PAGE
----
Last week, President Biden tapped Vice President Kamala Harris to take charge of the influx of immigrants arriving at the U.S.-Mexico border—an issue that has long been a political lightning rod but has become especially contentious over the last several weeks.
At its core, immigration reform is a humanitarian issue. But it’s also a subject that has myriad consequences on American business and the entrepreneurial ecosystem: Immigrants make up roughly 15% of workers in the U.S., yet they are 80% more likely than U.S.-born workers to become entrepreneurs, according to a recent Wharton/National Bureau of Economic Research (NBER) paper. Separate research shows that these immigrant-founded businesses drive more than $1 trillion in sales and employ some 8 million people in the U.S.
Even the Business Roundtable—a collection of America’s top CEOs—has advocated for the need for better immigration policies. A 2018 study by the BRT found that scaling back a program that encourages the employment of highly skilled immigrants would result in the loss of 443,000 jobs over the next decade, a number that includes some 25o,000 jobs held by American-born workers.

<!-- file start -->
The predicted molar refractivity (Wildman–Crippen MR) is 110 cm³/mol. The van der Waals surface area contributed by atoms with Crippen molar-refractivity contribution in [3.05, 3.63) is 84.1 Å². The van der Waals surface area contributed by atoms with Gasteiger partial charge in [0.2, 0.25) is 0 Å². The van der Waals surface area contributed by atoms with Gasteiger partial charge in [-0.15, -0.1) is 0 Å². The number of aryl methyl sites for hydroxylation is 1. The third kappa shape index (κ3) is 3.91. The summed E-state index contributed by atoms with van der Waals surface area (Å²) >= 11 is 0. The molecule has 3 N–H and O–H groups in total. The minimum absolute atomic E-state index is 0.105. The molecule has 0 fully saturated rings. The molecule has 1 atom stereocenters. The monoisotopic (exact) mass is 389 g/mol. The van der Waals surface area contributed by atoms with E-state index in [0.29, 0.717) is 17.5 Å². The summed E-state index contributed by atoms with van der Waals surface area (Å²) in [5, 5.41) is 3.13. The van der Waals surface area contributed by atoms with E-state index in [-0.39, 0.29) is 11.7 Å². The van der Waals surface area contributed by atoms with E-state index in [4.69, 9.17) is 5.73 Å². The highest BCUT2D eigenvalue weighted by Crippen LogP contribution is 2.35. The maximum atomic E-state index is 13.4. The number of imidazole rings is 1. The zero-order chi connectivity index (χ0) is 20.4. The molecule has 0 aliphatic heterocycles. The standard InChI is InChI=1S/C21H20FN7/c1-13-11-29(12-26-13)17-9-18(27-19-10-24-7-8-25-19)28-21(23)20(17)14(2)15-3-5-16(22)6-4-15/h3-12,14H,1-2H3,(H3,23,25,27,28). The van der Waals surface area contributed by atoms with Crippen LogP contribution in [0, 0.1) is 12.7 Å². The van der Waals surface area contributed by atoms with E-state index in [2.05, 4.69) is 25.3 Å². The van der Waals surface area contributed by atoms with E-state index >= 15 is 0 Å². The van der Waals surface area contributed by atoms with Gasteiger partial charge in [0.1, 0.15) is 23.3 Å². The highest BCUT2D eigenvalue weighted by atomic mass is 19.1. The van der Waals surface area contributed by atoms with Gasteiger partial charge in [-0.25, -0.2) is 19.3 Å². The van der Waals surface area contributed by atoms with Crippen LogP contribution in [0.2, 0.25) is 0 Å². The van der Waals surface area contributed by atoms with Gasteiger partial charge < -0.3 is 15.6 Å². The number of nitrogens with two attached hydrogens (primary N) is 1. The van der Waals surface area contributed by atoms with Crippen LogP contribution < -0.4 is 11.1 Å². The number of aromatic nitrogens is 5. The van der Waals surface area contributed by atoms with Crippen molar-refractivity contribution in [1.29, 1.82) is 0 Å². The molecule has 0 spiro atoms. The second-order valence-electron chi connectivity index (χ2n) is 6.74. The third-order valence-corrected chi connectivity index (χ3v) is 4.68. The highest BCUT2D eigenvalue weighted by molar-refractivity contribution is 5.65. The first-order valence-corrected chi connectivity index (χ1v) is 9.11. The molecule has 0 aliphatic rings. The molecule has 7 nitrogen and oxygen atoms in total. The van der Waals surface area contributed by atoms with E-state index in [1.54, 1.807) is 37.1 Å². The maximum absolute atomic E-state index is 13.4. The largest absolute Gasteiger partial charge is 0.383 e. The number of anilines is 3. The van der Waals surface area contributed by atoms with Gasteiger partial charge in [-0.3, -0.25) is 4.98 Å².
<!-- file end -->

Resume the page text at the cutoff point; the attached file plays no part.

The voices of these CEOs are important, but some of the most effective advocates on behalf of a better approach to immigration, however, happen to be women—women who are over the age of 50. And so, as part of our regular segment on Morning Joe highlighting women over the age of 50 who are changing the world, Forbes and Know Your Value want to shine a light on the women who have raised their voices in support of immigration reform. They are: